Date of Award


Document Type


Degree Name

Master of Science (MS)


Nutrition and Food Sciences

First Advisor

Andrea Etter


Salmonella enterica is a widespread species of bacteria that consists of over 2,600 different serovars, with fewer than 100 serovars accounting for most human salmonellosis cases globally. Serovars are classified by their surface antigens and are commonly grouped into two groups – serovars that cause typhoid fever are known as typhoidal Salmonella enterica, and serovars that cause salmonellosis are non-typhoidal S. enterica. The CDC estimates that non-typhoidal S. enterica (NTS) causes 1.35 million illnesses annually in the United States, with 26,500 hospitalizations and 420 deaths. Of these illnesses, most are outbreak-associated and can be traced back to a common source.The objective of this work is to determine if outbreak-associated strains of S. enterica display enhanced stress tolerance compared to S. enterica strains that have not been involved in an outbreak. S. enterica serovars Enteritidis, Heidelberg, Typhimurium, Newport, and I 4,5,[12]:i:- (monophasic Typhimurium) outbreak-associated (OA) and non-outbreak-associated (NOA) strains were evaluated for enhanced stress tolerance. To determine the attachment capacity of these strains, 21 OA and 4 NOA isolates were grown statically in 96-well polystyrene plates for 24, 72, and 120 hours in 1X (nutrient- rich) and 1/20X (nutrient-poor) trypticase soy broth (TSB) conditions, at 22oC and 4oC. Sanitizer minimum inhibitory concentration (MIC) was determined for 23 OA and 6 NOA isolates through static incubation of cultures in 1X and 1/20X trypticase soy broth (TSB), with serial dilutions of Chlorox (bleach) and Inspexx-250 (PAA) at 22oC for 24 hours using OD600. Heat tolerance of 9 OA isolates was evaluated; aliquots were taken at the start of stationary phase and serially diluted into phosphate-buffered saline, and then incubated at 56°C and pour-plated at 0-, 3-, 6-, 9-, 15-, 30-, 45-, and 60-minutes post- heat-shock. Plates were incubated at 37oC for 36 hours, after which colony counts were recorded. Statistically significant differences between isolates for all assays were determined via analysis of variance (ANOVA) with Tukey’s HSD test, with significance defined at padj < 0.05. In 1/20X TSB at 4oC, three Salmonella Heidelberg OA, two monophasic OA, and one NOA monophasic isolate attached significantly better than ≥3 others. At 22oC, five Heidelberg OA, two monophasic OA, and one NOA monophasic isolate attached significantly better than ≥3 others. In 1X TSB at 4oC and 22oC, only one OA Heidelberg attached significantly better than ≥3 others. MICs for bleach, 1X TSB were >200ppm and >100ppm in 1/20X TSB (padj < 0.01). MICs for PAA, 1X TSB were >175ppm vs 25.9ppm in 1/20X TSB (padj < 0.01). After the initial period of 6 minutes, all isolates showed a significant decrease in growth (padj < 0.05). At 45 minutes post-scald, 3 isolates plated were below detectable limits (less than 1 CFU/mL), followed by 5 isolates at 60 minutes post-scald. One isolate was still detectable at 60 minutes with a count of 3.43*103 CFU/mL. Findings suggest that there is no significant difference in attachment capacity and MICs between the outbreak-associated and non-outbreak-associated isolates. The sanitizer tolerance and heat tolerance observed in several of the strains are high and could pose a threat to the food processing industry.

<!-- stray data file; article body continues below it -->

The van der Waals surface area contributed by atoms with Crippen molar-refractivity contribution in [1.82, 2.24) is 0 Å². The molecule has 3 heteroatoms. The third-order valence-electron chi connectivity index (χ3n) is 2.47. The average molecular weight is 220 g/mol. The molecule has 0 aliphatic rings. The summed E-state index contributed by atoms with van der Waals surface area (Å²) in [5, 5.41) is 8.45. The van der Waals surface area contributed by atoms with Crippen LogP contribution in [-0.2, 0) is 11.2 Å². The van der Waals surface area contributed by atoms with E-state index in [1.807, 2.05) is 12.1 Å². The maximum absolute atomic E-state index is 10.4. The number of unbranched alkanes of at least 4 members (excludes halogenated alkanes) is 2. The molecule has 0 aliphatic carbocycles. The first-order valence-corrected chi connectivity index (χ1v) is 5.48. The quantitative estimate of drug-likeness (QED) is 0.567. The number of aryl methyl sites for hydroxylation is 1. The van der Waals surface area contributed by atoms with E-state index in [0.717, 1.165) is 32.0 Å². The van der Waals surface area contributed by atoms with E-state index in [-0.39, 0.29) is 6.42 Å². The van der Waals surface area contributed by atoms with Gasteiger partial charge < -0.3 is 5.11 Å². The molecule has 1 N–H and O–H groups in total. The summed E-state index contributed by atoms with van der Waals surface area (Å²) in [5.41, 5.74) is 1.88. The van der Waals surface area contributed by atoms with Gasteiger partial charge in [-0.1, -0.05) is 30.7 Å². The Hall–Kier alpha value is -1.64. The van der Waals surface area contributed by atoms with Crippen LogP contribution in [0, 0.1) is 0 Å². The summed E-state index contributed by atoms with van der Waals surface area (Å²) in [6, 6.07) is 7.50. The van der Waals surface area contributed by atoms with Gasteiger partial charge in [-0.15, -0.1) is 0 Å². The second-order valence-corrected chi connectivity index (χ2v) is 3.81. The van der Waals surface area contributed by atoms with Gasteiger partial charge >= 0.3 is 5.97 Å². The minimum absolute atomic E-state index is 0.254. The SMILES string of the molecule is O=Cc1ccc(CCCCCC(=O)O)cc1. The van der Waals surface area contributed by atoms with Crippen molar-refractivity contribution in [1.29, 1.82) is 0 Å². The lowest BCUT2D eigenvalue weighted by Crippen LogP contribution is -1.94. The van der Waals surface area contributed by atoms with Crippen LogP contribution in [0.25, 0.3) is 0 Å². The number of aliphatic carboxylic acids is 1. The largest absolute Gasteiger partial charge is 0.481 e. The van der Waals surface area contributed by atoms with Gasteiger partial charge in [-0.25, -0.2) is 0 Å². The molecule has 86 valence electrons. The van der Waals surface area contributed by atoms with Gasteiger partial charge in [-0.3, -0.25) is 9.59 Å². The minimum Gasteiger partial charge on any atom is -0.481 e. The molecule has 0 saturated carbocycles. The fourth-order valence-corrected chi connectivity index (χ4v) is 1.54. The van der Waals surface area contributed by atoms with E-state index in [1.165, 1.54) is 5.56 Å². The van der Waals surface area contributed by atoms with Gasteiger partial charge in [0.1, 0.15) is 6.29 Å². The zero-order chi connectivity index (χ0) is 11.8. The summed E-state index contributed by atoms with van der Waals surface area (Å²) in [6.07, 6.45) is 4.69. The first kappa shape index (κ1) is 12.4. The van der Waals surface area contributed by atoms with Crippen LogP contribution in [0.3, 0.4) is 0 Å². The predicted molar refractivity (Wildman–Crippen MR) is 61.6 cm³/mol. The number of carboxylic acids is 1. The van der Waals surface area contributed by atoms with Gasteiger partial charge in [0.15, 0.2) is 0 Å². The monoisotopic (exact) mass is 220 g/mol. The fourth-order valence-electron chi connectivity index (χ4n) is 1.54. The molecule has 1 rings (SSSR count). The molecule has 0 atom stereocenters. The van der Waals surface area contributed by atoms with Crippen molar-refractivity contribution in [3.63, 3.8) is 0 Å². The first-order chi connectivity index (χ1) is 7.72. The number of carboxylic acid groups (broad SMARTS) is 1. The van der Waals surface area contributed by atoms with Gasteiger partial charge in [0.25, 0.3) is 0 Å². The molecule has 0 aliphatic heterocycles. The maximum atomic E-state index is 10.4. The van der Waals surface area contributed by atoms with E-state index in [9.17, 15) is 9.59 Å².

Number of Pages

97 p.

Available for download on Friday, August 16, 2024